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If I charge an enemy, when I move adjacent to it do I provoke an OA from him? (the target himself that is)

In my first game in a new group my friends an me are making, we thought that it does not.

I have been thinking about it however, and as it is not a shift, shouldn't it?

If it does, does that mean that a fighter who was a victim of a charge can OA his assailant, stopping his movement, preventing the attack?

As a quick supplement question, It is allowed to make a move then a charge attack. This move would consist of a move action, then a standard action, which is legal correct?

NOTE: this question was answered in the comments below, I have misinterprited the nature of OAs

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marked as duplicate by Jonathan Hobbs, BESW, wax eagle, Tynam, yhw42 Mar 3 '13 at 14:11

This question has been asked before and already has an answer. If those answers do not fully address your question, please ask a new question.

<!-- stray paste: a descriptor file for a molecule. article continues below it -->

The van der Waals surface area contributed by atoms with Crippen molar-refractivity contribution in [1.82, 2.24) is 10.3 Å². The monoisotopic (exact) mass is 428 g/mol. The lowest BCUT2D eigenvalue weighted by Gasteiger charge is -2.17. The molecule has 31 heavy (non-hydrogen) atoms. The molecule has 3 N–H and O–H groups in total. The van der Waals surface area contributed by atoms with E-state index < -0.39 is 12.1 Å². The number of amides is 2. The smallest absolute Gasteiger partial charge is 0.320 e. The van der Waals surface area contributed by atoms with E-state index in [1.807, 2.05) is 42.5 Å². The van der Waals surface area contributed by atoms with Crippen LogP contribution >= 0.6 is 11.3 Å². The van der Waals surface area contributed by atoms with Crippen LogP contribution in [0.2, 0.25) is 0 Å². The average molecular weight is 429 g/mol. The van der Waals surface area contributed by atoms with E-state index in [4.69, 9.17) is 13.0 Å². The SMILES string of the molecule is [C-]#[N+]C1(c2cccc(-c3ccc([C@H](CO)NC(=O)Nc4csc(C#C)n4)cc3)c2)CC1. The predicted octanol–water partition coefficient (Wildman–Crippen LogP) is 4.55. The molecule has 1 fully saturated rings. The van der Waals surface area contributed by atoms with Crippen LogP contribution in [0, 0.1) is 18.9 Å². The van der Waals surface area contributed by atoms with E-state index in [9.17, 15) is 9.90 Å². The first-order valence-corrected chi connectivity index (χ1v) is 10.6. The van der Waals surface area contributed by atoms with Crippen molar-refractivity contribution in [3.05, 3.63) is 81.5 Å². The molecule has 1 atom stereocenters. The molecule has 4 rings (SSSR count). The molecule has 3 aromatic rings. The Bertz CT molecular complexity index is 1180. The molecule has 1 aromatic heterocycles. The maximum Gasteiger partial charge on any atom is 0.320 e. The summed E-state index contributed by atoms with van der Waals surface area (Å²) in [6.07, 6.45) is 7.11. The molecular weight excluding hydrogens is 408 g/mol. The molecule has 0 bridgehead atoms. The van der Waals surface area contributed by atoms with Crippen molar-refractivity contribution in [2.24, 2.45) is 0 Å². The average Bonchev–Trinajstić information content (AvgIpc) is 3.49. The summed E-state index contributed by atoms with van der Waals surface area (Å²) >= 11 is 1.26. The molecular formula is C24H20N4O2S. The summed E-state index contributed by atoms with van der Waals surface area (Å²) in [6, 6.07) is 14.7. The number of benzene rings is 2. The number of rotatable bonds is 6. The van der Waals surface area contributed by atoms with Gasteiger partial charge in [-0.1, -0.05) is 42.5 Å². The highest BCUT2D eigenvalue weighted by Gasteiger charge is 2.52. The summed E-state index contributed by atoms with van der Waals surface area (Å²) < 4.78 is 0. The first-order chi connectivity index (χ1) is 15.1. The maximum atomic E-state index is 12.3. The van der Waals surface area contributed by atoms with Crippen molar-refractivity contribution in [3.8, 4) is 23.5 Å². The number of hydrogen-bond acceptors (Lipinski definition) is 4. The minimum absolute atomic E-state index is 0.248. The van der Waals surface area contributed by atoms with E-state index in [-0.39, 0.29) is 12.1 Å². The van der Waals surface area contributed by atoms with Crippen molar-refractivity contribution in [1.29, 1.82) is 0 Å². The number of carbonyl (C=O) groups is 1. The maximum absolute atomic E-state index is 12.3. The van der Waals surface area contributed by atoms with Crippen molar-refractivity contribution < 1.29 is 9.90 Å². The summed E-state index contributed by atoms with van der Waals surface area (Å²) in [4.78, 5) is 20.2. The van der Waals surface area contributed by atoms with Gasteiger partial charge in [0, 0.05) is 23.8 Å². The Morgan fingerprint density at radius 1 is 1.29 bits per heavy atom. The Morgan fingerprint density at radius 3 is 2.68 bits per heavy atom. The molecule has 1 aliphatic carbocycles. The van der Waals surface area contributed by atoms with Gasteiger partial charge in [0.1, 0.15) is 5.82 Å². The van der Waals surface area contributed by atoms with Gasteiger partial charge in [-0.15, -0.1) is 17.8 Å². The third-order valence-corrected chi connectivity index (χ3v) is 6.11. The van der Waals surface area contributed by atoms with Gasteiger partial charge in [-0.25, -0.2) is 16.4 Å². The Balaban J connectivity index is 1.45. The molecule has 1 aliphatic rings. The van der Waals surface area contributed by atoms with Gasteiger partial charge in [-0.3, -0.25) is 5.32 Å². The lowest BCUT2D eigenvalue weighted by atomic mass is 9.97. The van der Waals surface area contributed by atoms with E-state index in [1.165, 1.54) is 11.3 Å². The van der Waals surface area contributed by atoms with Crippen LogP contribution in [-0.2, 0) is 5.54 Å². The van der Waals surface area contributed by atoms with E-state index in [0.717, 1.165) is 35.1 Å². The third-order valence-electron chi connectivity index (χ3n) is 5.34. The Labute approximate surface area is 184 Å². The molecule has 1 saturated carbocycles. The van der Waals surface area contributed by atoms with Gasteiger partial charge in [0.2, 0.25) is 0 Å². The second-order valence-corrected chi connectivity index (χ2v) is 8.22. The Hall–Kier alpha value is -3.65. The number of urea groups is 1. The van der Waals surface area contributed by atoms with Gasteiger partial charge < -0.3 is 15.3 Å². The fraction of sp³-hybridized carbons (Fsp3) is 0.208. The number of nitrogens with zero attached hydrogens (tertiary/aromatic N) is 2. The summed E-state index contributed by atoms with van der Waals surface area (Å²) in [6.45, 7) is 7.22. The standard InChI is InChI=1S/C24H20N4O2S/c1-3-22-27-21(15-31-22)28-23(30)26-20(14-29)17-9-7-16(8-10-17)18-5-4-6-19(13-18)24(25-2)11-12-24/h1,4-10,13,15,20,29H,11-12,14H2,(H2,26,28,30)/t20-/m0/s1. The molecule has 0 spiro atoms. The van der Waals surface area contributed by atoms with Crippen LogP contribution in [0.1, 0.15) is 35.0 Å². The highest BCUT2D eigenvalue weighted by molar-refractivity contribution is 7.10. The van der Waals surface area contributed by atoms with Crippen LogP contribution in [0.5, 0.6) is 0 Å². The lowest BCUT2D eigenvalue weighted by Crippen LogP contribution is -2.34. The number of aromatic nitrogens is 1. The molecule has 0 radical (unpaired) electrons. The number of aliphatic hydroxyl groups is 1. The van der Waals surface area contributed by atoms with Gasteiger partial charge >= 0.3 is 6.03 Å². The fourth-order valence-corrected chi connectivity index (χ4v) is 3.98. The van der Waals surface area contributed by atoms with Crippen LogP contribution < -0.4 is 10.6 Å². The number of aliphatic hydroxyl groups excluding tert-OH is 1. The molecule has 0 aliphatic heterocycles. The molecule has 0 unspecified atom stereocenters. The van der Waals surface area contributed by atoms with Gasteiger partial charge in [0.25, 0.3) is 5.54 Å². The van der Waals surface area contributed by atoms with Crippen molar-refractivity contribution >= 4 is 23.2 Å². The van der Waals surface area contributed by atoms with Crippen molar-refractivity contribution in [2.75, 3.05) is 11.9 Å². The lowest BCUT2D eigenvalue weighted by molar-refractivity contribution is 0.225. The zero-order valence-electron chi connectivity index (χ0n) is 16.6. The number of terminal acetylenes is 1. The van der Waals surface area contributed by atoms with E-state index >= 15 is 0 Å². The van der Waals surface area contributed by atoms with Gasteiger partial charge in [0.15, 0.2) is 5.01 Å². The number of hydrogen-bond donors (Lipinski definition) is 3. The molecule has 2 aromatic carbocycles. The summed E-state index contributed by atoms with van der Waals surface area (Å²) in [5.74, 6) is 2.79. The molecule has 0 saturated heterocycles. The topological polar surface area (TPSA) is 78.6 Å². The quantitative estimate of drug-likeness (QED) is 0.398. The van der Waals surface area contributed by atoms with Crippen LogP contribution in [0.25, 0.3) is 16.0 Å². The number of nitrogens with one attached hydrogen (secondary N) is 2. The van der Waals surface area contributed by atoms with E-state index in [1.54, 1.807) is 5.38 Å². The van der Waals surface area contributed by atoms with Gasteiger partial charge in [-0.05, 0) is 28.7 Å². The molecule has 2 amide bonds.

It sounds like you're confused about the nature of opportunity attacks. I think this answer may clear that up. –  BESW Mar 3 '13 at 7:09
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up vote 6 down vote accepted

If you charge an enemy you will not provoke an OA attack from him unless he has threatening reach of at least 2 squares where you are moving from one of those squares. The fact that you're approaching him in and of itself doesn't provoke an attack. It goes off when you are leaving a threatened square.

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